Dr. Lawrence Krauss posted a fascinating series of “5 Minute Physics” videos circa April/May 2020. They are filmed in and around his Oregon home, which is in a lovely woods with a creek running through it, and this yields a very pleasing viewing experience. In this post I’ll review Episodes 1 thru 3 of Dr. Krauss’s videos and compare and contrast with NPQG.
Episode 1: Dr. Krauss begins with a discussion of the idea of the expanding universe and the well known example of an expanding balloon. Most people, including physicists, have a very difficult time imagining space expanding and for good reason, because it is counter-intuitive to our normal everyday experience of space. In NPQG the background space does not expand, but instead, the spacetime æther that fills the universe expands outward from each galaxy during some epochs. These epochs are characterized by the central SMBH in the galaxy jetting Planck plasma and the creation of new spacetime æther which inflates and expands as it cools. In NPQG it is also possible for spacetime æther to have a directional flow which may be helpful to explain certain anisotropic flows in the universe as well as factoring into the varying measurements of the speed of light. The NPQG narrative is far more logical because it is natural to understand an æther that is flowing or expanding.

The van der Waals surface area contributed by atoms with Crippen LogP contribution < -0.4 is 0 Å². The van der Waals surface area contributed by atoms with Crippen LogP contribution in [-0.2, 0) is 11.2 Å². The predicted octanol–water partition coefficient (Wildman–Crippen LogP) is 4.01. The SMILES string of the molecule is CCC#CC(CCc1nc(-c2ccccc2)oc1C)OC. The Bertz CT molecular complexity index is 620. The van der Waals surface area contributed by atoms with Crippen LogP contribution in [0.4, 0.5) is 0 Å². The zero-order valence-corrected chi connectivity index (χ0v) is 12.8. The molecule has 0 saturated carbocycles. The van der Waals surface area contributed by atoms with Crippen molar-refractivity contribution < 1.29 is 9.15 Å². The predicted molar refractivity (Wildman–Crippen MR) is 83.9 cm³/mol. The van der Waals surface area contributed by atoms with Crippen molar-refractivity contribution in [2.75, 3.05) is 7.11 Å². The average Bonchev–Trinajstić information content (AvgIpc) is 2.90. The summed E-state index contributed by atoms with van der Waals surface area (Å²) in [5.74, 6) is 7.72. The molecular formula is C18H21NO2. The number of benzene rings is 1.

Episode 2: Dr Krause continues his discussion of the expanding universe. Of course this idea comes from the observations of redshift of light that have been interpreted as indicators that most galaxies are receding from our own galaxy. This also dovetails with the idea of a one time inflationary Big Bang event from whence the universe emerged. In contrast NPQG does not rely on a one time inflationary Big Bang and instead hypothesizes galaxy local inflationary mini-bangs where Planck particle cores may form in galaxy center SMBH and those cores may occasionally breech the event horizon at the poles of the SMBH and emit Planck plasma in polar jets. Those jets may also sweep along material in the surrounding accretion disc which standard physics suggests as the source for the material in the jet. After inflation, the spacetime æther continues to expand as it cools. Instead of the whole universe expanding outward, galaxies expand in to each other, like the marshmallows in the picture below.